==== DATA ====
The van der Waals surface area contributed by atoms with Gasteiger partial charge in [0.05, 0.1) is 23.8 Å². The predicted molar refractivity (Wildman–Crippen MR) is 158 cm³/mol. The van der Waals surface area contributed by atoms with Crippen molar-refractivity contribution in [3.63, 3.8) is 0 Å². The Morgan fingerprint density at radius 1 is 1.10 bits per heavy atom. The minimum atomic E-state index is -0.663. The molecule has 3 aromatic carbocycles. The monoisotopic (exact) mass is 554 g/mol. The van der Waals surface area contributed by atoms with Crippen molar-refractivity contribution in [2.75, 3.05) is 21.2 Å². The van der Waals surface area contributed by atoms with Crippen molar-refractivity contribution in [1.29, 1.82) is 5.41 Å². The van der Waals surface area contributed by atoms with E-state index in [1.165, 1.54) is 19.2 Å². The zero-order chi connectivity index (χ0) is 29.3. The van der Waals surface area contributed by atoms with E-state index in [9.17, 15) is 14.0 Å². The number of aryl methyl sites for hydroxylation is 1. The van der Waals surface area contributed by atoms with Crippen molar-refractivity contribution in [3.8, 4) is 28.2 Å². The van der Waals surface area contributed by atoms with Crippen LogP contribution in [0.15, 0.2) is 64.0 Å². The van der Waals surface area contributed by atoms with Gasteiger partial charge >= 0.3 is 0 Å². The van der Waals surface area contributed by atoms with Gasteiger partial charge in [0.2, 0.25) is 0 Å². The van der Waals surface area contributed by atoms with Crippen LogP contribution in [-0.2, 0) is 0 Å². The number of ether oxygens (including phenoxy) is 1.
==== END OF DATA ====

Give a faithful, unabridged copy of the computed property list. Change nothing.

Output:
The van der Waals surface area contributed by atoms with Gasteiger partial charge in [0.05, 0.1) is 23.8 Å². The predicted molar refractivity (Wildman–Crippen MR) is 158 cm³/mol. The van der Waals surface area contributed by atoms with Crippen molar-refractivity contribution in [3.63, 3.8) is 0 Å². The Morgan fingerprint density at radius 1 is 1.10 bits per heavy atom. The minimum atomic E-state index is -0.663. The molecule has 3 aromatic carbocycles. The monoisotopic (exact) mass is 554 g/mol. The van der Waals surface area contributed by atoms with Crippen molar-refractivity contribution in [2.75, 3.05) is 21.2 Å². The van der Waals surface area contributed by atoms with Crippen molar-refractivity contribution in [1.29, 1.82) is 5.41 Å². The van der Waals surface area contributed by atoms with E-state index in [1.165, 1.54) is 19.2 Å². The zero-order chi connectivity index (χ0) is 29.3. The van der Waals surface area contributed by atoms with E-state index in [9.17, 15) is 14.0 Å². The number of aryl methyl sites for hydroxylation is 1. The van der Waals surface area contributed by atoms with Crippen molar-refractivity contribution in [3.8, 4) is 28.2 Å². The van der Waals surface area contributed by atoms with Crippen LogP contribution in [0.15, 0.2) is 64.0 Å². The van der Waals surface area contributed by atoms with Gasteiger partial charge >= 0.3 is 0 Å². The van der Waals surface area contributed by atoms with Gasteiger partial charge in [0.2, 0.25) is 0 Å². The van der Waals surface area contributed by atoms with Crippen LogP contribution in [-0.2, 0) is 0 Å². The number of ether oxygens (including phenoxy) is 1.